Protection of the traveling public from terrorist threats involving explosives is a major goal of the Transportation Security Administration (TSA). For 20 years, the TSA (and the Federal Aviation Administration before it) have been investing in technologies to meet that goal. To support that activity, the TSA has asked the NRC to assess a variety of technological opportunities for offering such protection. The NRC is approaching this assignment by issuing a series of reports on chosen technology applications. This is the first of that series and presents an assessment of mass spectrometry for enhanced trace detection (ETD) of chemicals contained in explosives. The report describes limitations of trace detection in general and the current technologies in particular. It then presents a discussion of the potential for mass spectrometry to improve EDT including challenges faced by such a system, recommendations for starting a program to take advantage of mass spectrometry, and recommendations for a phased implementation plan.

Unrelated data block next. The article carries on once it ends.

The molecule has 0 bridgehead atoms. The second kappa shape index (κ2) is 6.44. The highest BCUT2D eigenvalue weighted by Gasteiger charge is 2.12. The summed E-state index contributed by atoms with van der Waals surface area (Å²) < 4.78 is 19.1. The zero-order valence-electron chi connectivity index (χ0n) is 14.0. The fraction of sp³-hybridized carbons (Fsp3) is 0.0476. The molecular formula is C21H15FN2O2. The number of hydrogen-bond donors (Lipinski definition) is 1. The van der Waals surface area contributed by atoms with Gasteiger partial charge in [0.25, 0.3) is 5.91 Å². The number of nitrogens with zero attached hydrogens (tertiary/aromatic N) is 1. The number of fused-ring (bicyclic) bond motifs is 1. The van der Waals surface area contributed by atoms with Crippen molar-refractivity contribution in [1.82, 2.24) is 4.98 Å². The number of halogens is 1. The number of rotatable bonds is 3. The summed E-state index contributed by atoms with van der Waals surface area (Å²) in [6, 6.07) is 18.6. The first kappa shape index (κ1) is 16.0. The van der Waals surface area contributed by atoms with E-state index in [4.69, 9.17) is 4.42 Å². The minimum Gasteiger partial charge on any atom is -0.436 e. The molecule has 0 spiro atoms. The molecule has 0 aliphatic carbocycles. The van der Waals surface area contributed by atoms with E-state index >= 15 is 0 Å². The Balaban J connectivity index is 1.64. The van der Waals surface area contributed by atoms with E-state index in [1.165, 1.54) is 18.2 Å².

Table of Contents
|1 Background and Overview||9-14|
|2 Mass Spectrometry for Trace Detection of Threat Agents||15-28|
|3 Strategy for Improving Trace Detection Capabilities||29-32|
|Appendix A: Estimation of the Informing Power of an Ion Mobility Spectrometer||33-38|
|Appendix B: Biographies of Committee Members||39-42|
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